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Exploration And Windy Rocky Mtn Nuggets


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Thats a nice haul and low trash to boot..looks like you have done your homework well. The nuggets are of the corn flake variety..which is interesting so I'll take a chance and ask a potentially dumb question since I am more of a detectorist then a prospector...what made them so flat? 

strick 

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That's some excellent gold Jason, very flat pieces.  It's awesome you take your pooch along to every gold adventure, he'd love it.

The 8" and 15" Concentric are my two favourite coils too.

Thanks for the trash shot! It's good to see people showing their trash to nugget ratios! 🙂

 

 

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54 minutes ago, strick said:

The nuggets are of the corn flake variety..which is interesting so I'll take a chance and ask a potentially dumb question since I am more of a detectorist then a prospector...what made them so flat? 

Not a dumb question at all, I'm not 100% sure actually. The easiest answer is that this gold was initially derived from glaciation carving into ore bodies and flattened out during this process.

Except I can't find any evidence of glaciation. Which doesn't mean it didn't happen, it could just all be erased now. Most of the high Rockies were glaciated at various points in time. I see evidence nearby, but at best what I can find here are potential fossil meltwater channels.

I don't think glaciers are the whole story though. I have a pretty wacky theory actually. I think these nuggets aren't coming from any kind of modern gravels, but instead from the bottom member of a ~500ft thick sedimentary formation. My theory is that some of this flatness is simply from getting squished by the enormous mass of rock and sediment sitting on top of them.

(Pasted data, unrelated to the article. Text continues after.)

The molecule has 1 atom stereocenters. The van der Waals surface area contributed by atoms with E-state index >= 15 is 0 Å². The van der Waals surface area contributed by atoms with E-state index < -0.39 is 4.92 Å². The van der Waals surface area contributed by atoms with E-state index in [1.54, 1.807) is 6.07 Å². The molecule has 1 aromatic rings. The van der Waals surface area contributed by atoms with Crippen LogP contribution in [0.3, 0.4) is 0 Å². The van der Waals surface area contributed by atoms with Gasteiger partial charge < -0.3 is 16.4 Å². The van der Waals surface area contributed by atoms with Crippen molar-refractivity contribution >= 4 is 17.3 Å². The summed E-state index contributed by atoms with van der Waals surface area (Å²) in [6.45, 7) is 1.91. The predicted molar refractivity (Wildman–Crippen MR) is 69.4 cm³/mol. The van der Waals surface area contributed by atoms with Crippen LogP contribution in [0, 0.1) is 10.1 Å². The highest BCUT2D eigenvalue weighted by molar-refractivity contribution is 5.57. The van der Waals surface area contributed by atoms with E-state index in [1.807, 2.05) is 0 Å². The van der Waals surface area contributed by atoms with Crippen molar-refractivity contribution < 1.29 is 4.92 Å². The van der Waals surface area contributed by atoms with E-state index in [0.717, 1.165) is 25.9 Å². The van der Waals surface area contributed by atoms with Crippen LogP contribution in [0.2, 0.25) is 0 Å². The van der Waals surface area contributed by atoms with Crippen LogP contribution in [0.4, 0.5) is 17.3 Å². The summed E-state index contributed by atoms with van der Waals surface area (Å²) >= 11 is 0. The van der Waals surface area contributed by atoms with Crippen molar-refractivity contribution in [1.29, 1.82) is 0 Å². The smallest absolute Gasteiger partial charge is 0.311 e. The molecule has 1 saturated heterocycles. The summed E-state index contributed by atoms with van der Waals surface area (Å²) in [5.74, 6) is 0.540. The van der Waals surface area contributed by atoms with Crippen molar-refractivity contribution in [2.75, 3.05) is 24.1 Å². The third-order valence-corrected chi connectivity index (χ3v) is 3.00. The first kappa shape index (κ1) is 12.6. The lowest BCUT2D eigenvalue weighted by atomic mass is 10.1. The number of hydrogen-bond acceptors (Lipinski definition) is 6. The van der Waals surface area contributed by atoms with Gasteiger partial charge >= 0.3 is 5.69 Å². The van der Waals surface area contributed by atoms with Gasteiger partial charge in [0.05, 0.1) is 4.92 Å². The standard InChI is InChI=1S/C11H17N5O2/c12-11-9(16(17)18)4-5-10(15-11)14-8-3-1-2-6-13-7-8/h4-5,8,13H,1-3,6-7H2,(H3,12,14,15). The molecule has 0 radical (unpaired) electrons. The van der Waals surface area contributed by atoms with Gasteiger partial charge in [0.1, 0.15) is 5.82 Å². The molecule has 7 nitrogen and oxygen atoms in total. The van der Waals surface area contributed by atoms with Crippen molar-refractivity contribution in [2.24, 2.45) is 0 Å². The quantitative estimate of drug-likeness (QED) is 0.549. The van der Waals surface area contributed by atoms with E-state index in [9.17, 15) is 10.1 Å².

I have one the size of my fingernail that only weighs 0.1 grams. The flatness/thinness is pretty remarkable, and that factor also seems to indicate to me that it wasn't glaciers alone, something else happened.

Also, they aren't just flat, under a microscope they are pockmarked with craters, like the surface of the moon. And in many craters, you can see grains of quartz. It's like someone took a hydraulic press and just smashed them and any quartz that was in them cratered the flakes out.

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Nice bunch of gold you found. Congratulations on your research paying off.

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1 hour ago, phrunt said:

The 8" and 15" Concentric are my two favourite coils too.

I think after I'm done exploring and mapping I'll go to one of these spots and work it out with the 6000, gridding. Then go run that 15" concentric over it and see what it pulls up that the 6000 missed, then try the 17" cc over it too. Not scientific by any means, just out of pure curiosity.. 

My elbow is garbage, so if that 15" cc keeps up with the 17" cc to some degree, then that's the only one I'll be using. I still haven't had a chance to run the 15" yet but its noticeably lighter in my hands.

A footnote for others reading this: I don't know if you can even still buy the X Coils in the US due to the geopolitical climate and all. But damn... that 17" cc is a weapon. I'm not exaggerating. It's like having my own personal GPZ 2 in terms of outright depth. I got these right after my last prospecting season ended, and didn't really get a chance to try them until recently, as I was mostly running the 6000 (it's definitely still my main detector though).

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I think if you like the 17" you'll love the 15", it comes close to matching the 8" for small gold performance while having the concentric depth on the bigger stuff, you really need to put that 17" CC and GPX down and give the 15" a go next time you're out 🙂

The 15" CC is 1200 grams with skid plate (2.64lbs) so lighter than the stock GPZ 14x13" coil.  1360 grams (2.99lbs) for the 17' Concentric with skid plate, which is similar to the stock coil I believe.  I haven't weighed my stock coil, I don't even know where it is, out in the garage somewhere but I vaguely remember it being discussed as at 3lbs.

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Great hunting with some very nice gold to take home.

Good luck on your next outing.

Nice looking dog.

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I hear you on those loooong  audio hits.  Too bad there isnt a limiter adjustment to clip off the top end of the signal, as it really kills the hearing with headphones on.  Years ago I made a headphone adapter with a push-button switch that cut one of the audio leads. It helped save the ears when working trashy areas and you could still hear a slight bit of signal come through.

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